Archives

The Best-Laid Plans

It’s been a hectic week and a bit since my last post! As I promised, I do have exciting news that returned with my in-laws from their vacation visiting family in upstate New York, but I’m saving the formal post for after I have a chance to take pictures. They brought something else with them too, that I wasn’t expecting: a whole bushel of sweet cherries! What I didn’t know when I first heard this was just how big a bushel is – according to good old Google, a bushel of cherries is around 50lbs! I immediately made plans for a whole slew of preserves with this bounty, and if all had gone according to schedule I’d have several well-documented posts to share with you about my cherry-canning escapades.

Needless to say, things did not go even a tiny bit according to schedule. On Tuesday night we had a very violent 10-minute thunderstorm that knocked out our power for nearly 24 hours. The chest freezer was full enough to stay frozen, but we lost most of the contents of our indoor fridges and freezers. Since we have an electric stove, we couldn’t do anything in the way of cooking or preserving, and so everything was thrown off. Trying to catch up, my mother-in-law and I took the weekend and pounded out several batches of jam, jelly, and pickles from stocks that were getting ready to spoil or over-ripen – the last of the early kohlrabi and strawberries, remnants of rhubarb left over from other jams, and of course the cherries! I also picked up some pickling cucumbers and green beans at the farmer’s market to try my hand at pickling on my own, and I have chunks of watermelon rind in the fridge for pickling as well. And at last, the cherries are all processed and juiced in preparation for jelly, or chopped and frozen in preparation for jam. Now perhaps we can get back to some semblance of organization!

Under Invasion

Invasive species are a problem everywhere, and one I don’t think we talk about enough. Recently I’ve been seeing one old nemesis crop up, and I thought I’d share. The more people are aware of the problems invasive species can cause, the more people can help to limit their spread as much as possible.

Let’s start by making one thing perfectly clear: in a well-balanced ecosystem, everything has its place, no matter how annoying it may be. Things that are invasive in the Northeastern United States have a place of origin where they make a valuable contribution to the overall balance of life. The key word there is balance. Nature generally has checks and balances to keep everything in harmony. Herbivores feed on plant species so they don’t overgrow. Predators keep the herbivore populations from getting out of hand. When a plant or animal is moved from its native area to a new place, the new environment doesn’t have any checks and balances to control it. The new species can badly upset the established harmony.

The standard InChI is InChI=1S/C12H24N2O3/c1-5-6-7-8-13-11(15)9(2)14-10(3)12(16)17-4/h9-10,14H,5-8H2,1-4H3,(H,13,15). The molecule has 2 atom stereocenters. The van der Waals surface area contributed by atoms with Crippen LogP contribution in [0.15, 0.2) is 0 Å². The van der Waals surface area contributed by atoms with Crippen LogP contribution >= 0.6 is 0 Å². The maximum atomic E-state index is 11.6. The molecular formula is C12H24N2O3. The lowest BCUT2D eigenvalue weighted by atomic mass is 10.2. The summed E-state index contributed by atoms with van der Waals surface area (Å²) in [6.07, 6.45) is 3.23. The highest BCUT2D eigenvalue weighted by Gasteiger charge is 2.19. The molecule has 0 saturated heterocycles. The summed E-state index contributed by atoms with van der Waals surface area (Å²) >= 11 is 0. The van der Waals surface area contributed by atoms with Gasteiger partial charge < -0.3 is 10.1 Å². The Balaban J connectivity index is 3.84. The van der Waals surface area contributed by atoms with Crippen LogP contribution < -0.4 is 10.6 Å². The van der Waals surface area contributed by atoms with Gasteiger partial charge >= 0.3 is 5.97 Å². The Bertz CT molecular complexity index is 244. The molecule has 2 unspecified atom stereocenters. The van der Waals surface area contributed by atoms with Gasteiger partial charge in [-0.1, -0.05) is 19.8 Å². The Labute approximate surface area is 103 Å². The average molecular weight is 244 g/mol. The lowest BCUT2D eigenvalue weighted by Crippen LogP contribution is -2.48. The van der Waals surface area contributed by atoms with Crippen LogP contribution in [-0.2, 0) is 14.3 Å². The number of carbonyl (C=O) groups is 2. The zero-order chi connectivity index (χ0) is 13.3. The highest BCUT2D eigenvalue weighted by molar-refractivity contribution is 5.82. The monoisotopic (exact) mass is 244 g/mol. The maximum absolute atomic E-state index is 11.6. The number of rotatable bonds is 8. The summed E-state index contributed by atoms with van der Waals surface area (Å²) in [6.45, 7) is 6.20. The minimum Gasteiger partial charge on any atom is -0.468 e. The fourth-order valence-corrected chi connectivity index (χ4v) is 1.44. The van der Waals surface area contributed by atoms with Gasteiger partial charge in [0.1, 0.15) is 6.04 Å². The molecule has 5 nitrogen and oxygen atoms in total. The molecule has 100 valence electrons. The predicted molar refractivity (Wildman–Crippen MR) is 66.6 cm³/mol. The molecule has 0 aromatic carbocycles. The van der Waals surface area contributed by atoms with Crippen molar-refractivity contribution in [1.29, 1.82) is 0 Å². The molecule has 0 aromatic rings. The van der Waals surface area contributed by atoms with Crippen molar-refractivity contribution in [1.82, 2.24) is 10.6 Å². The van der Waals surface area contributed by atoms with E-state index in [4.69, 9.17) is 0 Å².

Today’s example is a plant known as garlic mustard (Alliaria petiolata). This herb is native to Europe and parts of Asia, and is first recorded in North America in 1868 on Long Island. Now, it is found in various areas of the northeast and midwest. It was most likely introduced for its culinary and medicinal uses. It is often found in forest understories, particularly along trails and forest edges, or along roadsides, and it can form dense stands. It is a biennial, and spends its first year as a small rosette of toothed green leaves. In its more recognizable second-year form, it is a tall plant, standing as much as 2-3 feet high and fairly straight, with clusters of small white flowers.

A stand of garlic mustard

A stand of garlic mustard

So, what’s the problem? At first glance it may seem that garlic mustard is just another wildflower, and an edible one at that. In fact, it looks an awful lot like some of our native understory plants, like toothwort, early saxifrage, and sweet cicely. But because it is not a native plant, there are some important differences. Firstly, garlic mustard is able to out-compete the comparable native plants listed above, in part because the major native herbivores like deer don’t feed on it. They will preferentially pick out and eat the others instead. As garlic mustard becomes over-represented in the understory, other imbalances arise. For example, several species of native butterfly typically lay their eggs on plants like toothwort. When toothwort is less available, they lay those eggs on garlic mustard instead. The oils in the leaves of the garlic mustard can interfere with the eggs and keep them from hatching, or be unhealthy to caterpillars trying to eat them. One of these butterflies is the endangered West Virginia white butterfly.

Did you know that plants engage in chemical warfare? It’s true: plants give off chemicals that help them compete with other nearby plants for territory and nutrients. When this back-and-forth of chemical exchanges evolves over long periods, it is just another set of steps in the elaborate dance of the ecosystem. When an imported plant is dropped in the middle of this dance, however, the chemicals it exudes that were perfectly in step with its normal habitat cause havoc instead. Garlic mustard interferes with the beneficial fungi that are important for native tree seedling growth.

What can you do to keep your forest ecosystem healthy? Eradicating garlic mustard is a big job, but every little bit helps. Start by being certain you’ve identified garlic mustard correctly. It’s pretty distinctive, but make sure not to confuse it with the similar native plants mentioned above. The leaves have a heart shape and are toothed around the edges, and are generally pointed at the tips. The first-year rosettes have similar leaves, but more kidney-shaped.

IMG_4197

The flowers grow in clusters, usually with an iconic cluster at the top of the plant. Each small blossom will have 4 white petals oriented in the shape of a cross. (The clusters can have more flowers than this, but the specimens around my yard are a little light right now). The long, four-sided seed pods will also start to appear around this time of year.

IMG_4237